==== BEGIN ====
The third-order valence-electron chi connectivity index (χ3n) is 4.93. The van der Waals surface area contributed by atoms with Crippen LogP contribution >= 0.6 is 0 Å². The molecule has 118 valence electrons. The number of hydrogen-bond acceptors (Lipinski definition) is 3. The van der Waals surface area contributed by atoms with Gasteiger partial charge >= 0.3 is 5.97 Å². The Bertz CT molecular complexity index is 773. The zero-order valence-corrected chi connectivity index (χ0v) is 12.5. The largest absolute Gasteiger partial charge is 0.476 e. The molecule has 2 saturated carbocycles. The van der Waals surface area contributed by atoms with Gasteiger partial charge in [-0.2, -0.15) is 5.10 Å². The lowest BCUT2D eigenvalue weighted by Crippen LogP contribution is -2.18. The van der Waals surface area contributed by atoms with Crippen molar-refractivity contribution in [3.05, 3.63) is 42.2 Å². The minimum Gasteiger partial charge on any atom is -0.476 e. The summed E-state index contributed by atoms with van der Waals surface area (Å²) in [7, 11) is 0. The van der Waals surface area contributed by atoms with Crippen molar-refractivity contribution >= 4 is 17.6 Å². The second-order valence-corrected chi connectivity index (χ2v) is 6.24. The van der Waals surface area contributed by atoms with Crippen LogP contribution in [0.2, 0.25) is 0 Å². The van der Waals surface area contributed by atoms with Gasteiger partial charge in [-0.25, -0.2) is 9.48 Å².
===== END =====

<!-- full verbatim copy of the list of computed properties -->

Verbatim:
The third-order valence-electron chi connectivity index (χ3n) is 4.93. The van der Waals surface area contributed by atoms with Crippen LogP contribution >= 0.6 is 0 Å². The molecule has 118 valence electrons. The number of hydrogen-bond acceptors (Lipinski definition) is 3. The van der Waals surface area contributed by atoms with Gasteiger partial charge >= 0.3 is 5.97 Å². The Bertz CT molecular complexity index is 773. The zero-order valence-corrected chi connectivity index (χ0v) is 12.5. The largest absolute Gasteiger partial charge is 0.476 e. The molecule has 2 saturated carbocycles. The van der Waals surface area contributed by atoms with Gasteiger partial charge in [-0.2, -0.15) is 5.10 Å². The lowest BCUT2D eigenvalue weighted by Crippen LogP contribution is -2.18. The van der Waals surface area contributed by atoms with Crippen molar-refractivity contribution in [3.05, 3.63) is 42.2 Å². The minimum Gasteiger partial charge on any atom is -0.476 e. The summed E-state index contributed by atoms with van der Waals surface area (Å²) in [7, 11) is 0. The van der Waals surface area contributed by atoms with Crippen molar-refractivity contribution >= 4 is 17.6 Å². The second-order valence-corrected chi connectivity index (χ2v) is 6.24. The van der Waals surface area contributed by atoms with Crippen LogP contribution in [0.2, 0.25) is 0 Å². The van der Waals surface area contributed by atoms with Gasteiger partial charge in [-0.25, -0.2) is 9.48 Å².